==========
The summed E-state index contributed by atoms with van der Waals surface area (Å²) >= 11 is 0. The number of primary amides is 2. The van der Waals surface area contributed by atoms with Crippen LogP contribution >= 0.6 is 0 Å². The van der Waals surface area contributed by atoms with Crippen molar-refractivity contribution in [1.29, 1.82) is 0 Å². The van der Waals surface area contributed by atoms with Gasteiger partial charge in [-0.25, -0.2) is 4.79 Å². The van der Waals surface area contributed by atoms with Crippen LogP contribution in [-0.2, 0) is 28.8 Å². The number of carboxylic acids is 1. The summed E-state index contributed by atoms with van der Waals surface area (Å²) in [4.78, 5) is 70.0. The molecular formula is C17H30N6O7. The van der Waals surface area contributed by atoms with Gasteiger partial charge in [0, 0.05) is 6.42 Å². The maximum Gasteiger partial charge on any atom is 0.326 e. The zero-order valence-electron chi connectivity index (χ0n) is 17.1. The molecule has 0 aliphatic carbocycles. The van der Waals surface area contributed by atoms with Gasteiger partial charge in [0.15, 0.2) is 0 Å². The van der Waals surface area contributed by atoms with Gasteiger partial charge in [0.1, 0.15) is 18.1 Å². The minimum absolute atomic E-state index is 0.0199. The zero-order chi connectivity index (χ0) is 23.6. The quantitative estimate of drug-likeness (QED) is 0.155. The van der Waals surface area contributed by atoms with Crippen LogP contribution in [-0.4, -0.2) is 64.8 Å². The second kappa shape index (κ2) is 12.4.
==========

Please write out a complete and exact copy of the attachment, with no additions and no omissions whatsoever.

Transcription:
The summed E-state index contributed by atoms with van der Waals surface area (Å²) >= 11 is 0. The number of primary amides is 2. The van der Waals surface area contributed by atoms with Crippen LogP contribution >= 0.6 is 0 Å². The van der Waals surface area contributed by atoms with Crippen molar-refractivity contribution in [1.29, 1.82) is 0 Å². The van der Waals surface area contributed by atoms with Gasteiger partial charge in [-0.25, -0.2) is 4.79 Å². The van der Waals surface area contributed by atoms with Crippen LogP contribution in [-0.2, 0) is 28.8 Å². The number of carboxylic acids is 1. The summed E-state index contributed by atoms with van der Waals surface area (Å²) in [4.78, 5) is 70.0. The molecular formula is C17H30N6O7. The van der Waals surface area contributed by atoms with Gasteiger partial charge in [0, 0.05) is 6.42 Å². The maximum Gasteiger partial charge on any atom is 0.326 e. The zero-order valence-electron chi connectivity index (χ0n) is 17.1. The molecule has 0 aliphatic carbocycles. The van der Waals surface area contributed by atoms with Gasteiger partial charge in [0.15, 0.2) is 0 Å². The van der Waals surface area contributed by atoms with Gasteiger partial charge in [0.1, 0.15) is 18.1 Å². The minimum absolute atomic E-state index is 0.0199. The zero-order chi connectivity index (χ0) is 23.6. The quantitative estimate of drug-likeness (QED) is 0.155. The van der Waals surface area contributed by atoms with Crippen LogP contribution in [-0.4, -0.2) is 64.8 Å². The second kappa shape index (κ2) is 12.4.